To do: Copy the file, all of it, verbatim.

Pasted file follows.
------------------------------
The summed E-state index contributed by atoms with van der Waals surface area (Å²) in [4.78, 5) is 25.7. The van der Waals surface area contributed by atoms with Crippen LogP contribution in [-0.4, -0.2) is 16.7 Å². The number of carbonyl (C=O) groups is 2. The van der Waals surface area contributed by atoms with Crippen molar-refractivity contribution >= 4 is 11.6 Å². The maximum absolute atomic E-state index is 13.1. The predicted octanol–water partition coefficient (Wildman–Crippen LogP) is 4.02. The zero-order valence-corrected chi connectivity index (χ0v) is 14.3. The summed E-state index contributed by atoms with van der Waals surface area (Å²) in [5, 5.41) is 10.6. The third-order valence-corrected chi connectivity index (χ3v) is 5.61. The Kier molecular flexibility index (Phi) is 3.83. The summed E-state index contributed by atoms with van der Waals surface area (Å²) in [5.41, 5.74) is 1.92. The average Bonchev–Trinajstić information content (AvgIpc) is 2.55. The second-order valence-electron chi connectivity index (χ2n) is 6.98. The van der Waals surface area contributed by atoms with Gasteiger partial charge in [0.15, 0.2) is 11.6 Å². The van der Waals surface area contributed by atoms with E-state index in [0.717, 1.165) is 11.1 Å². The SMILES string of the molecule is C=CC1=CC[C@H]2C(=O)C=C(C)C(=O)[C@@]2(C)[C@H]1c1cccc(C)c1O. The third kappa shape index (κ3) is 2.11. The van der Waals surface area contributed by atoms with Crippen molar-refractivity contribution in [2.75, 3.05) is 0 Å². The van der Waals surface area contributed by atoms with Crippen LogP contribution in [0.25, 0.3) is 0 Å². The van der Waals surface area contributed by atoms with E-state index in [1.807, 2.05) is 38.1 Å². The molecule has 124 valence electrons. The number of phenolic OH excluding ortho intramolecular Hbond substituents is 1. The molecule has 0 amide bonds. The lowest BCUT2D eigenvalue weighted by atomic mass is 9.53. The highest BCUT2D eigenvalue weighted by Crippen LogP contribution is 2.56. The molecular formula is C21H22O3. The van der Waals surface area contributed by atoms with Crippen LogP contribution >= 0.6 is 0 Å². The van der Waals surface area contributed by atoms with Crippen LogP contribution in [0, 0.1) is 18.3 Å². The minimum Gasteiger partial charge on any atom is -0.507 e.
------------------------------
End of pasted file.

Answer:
The summed E-state index contributed by atoms with van der Waals surface area (Å²) in [4.78, 5) is 25.7. The van der Waals surface area contributed by atoms with Crippen LogP contribution in [-0.4, -0.2) is 16.7 Å². The number of carbonyl (C=O) groups is 2. The van der Waals surface area contributed by atoms with Crippen molar-refractivity contribution >= 4 is 11.6 Å². The maximum absolute atomic E-state index is 13.1. The predicted octanol–water partition coefficient (Wildman–Crippen LogP) is 4.02. The zero-order valence-corrected chi connectivity index (χ0v) is 14.3. The summed E-state index contributed by atoms with van der Waals surface area (Å²) in [5, 5.41) is 10.6. The third-order valence-corrected chi connectivity index (χ3v) is 5.61. The Kier molecular flexibility index (Phi) is 3.83. The summed E-state index contributed by atoms with van der Waals surface area (Å²) in [5.41, 5.74) is 1.92. The average Bonchev–Trinajstić information content (AvgIpc) is 2.55. The second-order valence-electron chi connectivity index (χ2n) is 6.98. The van der Waals surface area contributed by atoms with Gasteiger partial charge in [0.15, 0.2) is 11.6 Å². The van der Waals surface area contributed by atoms with E-state index in [0.717, 1.165) is 11.1 Å². The SMILES string of the molecule is C=CC1=CC[C@H]2C(=O)C=C(C)C(=O)[C@@]2(C)[C@H]1c1cccc(C)c1O. The third kappa shape index (κ3) is 2.11. The van der Waals surface area contributed by atoms with Crippen molar-refractivity contribution in [2.75, 3.05) is 0 Å². The van der Waals surface area contributed by atoms with Crippen LogP contribution in [0.25, 0.3) is 0 Å². The van der Waals surface area contributed by atoms with E-state index in [1.807, 2.05) is 38.1 Å². The molecule has 124 valence electrons. The number of phenolic OH excluding ortho intramolecular Hbond substituents is 1. The molecule has 0 amide bonds. The lowest BCUT2D eigenvalue weighted by atomic mass is 9.53. The highest BCUT2D eigenvalue weighted by Crippen LogP contribution is 2.56. The molecular formula is C21H22O3. The van der Waals surface area contributed by atoms with Crippen LogP contribution >= 0.6 is 0 Å². The van der Waals surface area contributed by atoms with Crippen LogP contribution in [0, 0.1) is 18.3 Å². The minimum Gasteiger partial charge on any atom is -0.507 e.